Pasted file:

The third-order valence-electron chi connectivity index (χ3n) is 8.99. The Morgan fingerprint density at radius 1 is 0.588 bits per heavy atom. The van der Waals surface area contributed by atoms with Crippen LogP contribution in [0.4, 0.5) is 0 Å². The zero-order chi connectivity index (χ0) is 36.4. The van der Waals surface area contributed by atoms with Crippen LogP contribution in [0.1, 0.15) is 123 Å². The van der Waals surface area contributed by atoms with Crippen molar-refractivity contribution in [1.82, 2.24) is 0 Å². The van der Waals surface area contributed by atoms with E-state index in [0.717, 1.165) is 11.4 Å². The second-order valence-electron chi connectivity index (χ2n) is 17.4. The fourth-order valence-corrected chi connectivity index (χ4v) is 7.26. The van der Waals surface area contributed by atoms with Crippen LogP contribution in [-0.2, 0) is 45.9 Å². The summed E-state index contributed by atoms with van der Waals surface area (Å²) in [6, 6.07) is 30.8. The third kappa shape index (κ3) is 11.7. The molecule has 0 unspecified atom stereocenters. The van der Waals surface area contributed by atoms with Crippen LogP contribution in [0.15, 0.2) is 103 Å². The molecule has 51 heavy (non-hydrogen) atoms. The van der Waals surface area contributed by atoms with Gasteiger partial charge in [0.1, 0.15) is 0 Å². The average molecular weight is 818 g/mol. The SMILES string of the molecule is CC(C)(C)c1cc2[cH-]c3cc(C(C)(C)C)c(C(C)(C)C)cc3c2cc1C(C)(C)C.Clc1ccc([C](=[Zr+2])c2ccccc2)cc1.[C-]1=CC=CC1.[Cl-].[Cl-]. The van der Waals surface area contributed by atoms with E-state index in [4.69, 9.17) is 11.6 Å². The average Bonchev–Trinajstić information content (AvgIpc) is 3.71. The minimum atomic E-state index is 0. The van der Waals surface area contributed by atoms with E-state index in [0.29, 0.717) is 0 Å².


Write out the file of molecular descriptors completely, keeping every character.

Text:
The third-order valence-electron chi connectivity index (χ3n) is 8.99. The Morgan fingerprint density at radius 1 is 0.588 bits per heavy atom. The van der Waals surface area contributed by atoms with Crippen LogP contribution in [0.4, 0.5) is 0 Å². The zero-order chi connectivity index (χ0) is 36.4. The van der Waals surface area contributed by atoms with Crippen LogP contribution in [0.1, 0.15) is 123 Å². The van der Waals surface area contributed by atoms with Crippen molar-refractivity contribution in [1.82, 2.24) is 0 Å². The van der Waals surface area contributed by atoms with E-state index in [0.717, 1.165) is 11.4 Å². The second-order valence-electron chi connectivity index (χ2n) is 17.4. The fourth-order valence-corrected chi connectivity index (χ4v) is 7.26. The van der Waals surface area contributed by atoms with Crippen LogP contribution in [-0.2, 0) is 45.9 Å². The summed E-state index contributed by atoms with van der Waals surface area (Å²) in [6, 6.07) is 30.8. The third kappa shape index (κ3) is 11.7. The molecule has 0 unspecified atom stereocenters. The van der Waals surface area contributed by atoms with Crippen LogP contribution in [0.15, 0.2) is 103 Å². The molecule has 51 heavy (non-hydrogen) atoms. The van der Waals surface area contributed by atoms with Gasteiger partial charge in [0.1, 0.15) is 0 Å². The average molecular weight is 818 g/mol. The SMILES string of the molecule is CC(C)(C)c1cc2[cH-]c3cc(C(C)(C)C)c(C(C)(C)C)cc3c2cc1C(C)(C)C.Clc1ccc([C](=[Zr+2])c2ccccc2)cc1.[C-]1=CC=CC1.[Cl-].[Cl-]. The van der Waals surface area contributed by atoms with E-state index in [4.69, 9.17) is 11.6 Å². The average Bonchev–Trinajstić information content (AvgIpc) is 3.71. The minimum atomic E-state index is 0. The van der Waals surface area contributed by atoms with E-state index in [0.29, 0.717) is 0 Å².